First thing I did was scale the original file up to 120% and cut the sucker in half. I printed a bare shell of this for size reference:

Happy with the results, I cut off the Side-Turret-light-thing, printed that as-is in black ABS at 0.1mm layer height and 20% infill. I exported the other parts to an Inventor-editable file format to begin mining away at it. I needed to mount the pan and tilt motors in the right place, so cavities were made available for those, along with the necessary mounts for some internal gearing. I also cut out the holes for the Turret to plug into. I have a feeling Convention centers don't like lasers coming out of people's costumes, so I'm making two turrets with some registration marks for hot-swapping. Laser/led power will come from a DC power jack and plug nestled into the model, there's probably a better way to do this, but I digress... the parts were printed out and assembled carefully. I modeled some screw bosses to make future service easier. The caps will be painted a slightly different gray to make them simpler to find.  I haven't printed this version yet, as I've already printed out the stock halves for this project. I'm not as thrilled about these as I would like to be, but they work well for this specific project, plus that means i can modify the updated model with real world testing. This is more or less all I can do with the electronics right now, so Stick Around for an update on that; for now, let's continue testing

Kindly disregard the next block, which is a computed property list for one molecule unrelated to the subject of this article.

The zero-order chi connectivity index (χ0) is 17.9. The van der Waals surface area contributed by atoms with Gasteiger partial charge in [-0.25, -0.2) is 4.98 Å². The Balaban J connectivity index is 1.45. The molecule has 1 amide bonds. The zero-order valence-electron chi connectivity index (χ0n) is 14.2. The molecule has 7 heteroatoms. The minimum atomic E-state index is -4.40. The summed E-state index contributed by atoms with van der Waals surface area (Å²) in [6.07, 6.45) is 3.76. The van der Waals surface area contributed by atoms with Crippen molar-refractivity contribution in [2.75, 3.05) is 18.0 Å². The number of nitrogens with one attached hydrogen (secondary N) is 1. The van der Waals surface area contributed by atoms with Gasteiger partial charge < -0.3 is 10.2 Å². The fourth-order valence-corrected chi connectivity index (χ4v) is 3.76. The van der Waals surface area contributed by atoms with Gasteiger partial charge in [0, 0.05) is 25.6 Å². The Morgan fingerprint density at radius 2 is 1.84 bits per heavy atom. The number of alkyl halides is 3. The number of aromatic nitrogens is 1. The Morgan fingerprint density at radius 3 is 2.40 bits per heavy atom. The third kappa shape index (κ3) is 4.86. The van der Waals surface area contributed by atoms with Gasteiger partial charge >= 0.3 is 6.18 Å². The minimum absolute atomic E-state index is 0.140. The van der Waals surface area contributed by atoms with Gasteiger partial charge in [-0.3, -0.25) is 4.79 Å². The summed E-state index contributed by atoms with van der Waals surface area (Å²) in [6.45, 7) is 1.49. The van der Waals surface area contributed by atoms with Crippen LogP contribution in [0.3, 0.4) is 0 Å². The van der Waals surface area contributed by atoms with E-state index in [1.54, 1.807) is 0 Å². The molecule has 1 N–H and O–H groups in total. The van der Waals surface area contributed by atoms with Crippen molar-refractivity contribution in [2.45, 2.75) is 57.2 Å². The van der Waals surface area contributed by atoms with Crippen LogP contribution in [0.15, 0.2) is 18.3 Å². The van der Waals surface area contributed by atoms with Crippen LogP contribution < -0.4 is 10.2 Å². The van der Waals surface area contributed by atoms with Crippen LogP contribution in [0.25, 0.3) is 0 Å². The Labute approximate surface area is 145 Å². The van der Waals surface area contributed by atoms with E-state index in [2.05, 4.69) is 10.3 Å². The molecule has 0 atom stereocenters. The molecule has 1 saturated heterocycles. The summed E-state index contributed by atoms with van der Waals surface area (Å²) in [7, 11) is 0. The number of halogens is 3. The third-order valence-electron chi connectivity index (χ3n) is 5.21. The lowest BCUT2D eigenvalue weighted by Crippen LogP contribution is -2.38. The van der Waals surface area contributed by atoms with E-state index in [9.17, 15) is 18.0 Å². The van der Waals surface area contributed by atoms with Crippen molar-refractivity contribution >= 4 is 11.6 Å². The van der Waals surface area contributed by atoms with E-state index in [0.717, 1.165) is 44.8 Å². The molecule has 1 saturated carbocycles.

Fun fact: I left my testing rig assembled for a couple of trips back and forth to work to save time and just jump into programming and somehow fried both servos... but only the servos. 

I honestly have no idea how this happened. there was no "loose" power supplies of any kind in the briefcase, so how? I guess we'll never know. How about we mount the shoulder mount? How I was going to attach this thing was an interesting mental road to travel, so I figured I'd start doing something else I hadn't done before: Foamsmithing. 

My go to A/V dictionary for this was none other than Punished Props and Evil Ted Smith. Both parties have extensive YouTube channels and are exceptionally versed in foamsmithing, Bill tends to do a little extra with the non-foam fabrication as well. Bill Doran, CEO of Punished Props, has a portion of his website dedicated to free blueprints. i hopped on there knowing he had a full set of Skyrim Steel armor available for download, and found a lone Shoulder template available. i decided to start here and then make the steel armor portion later.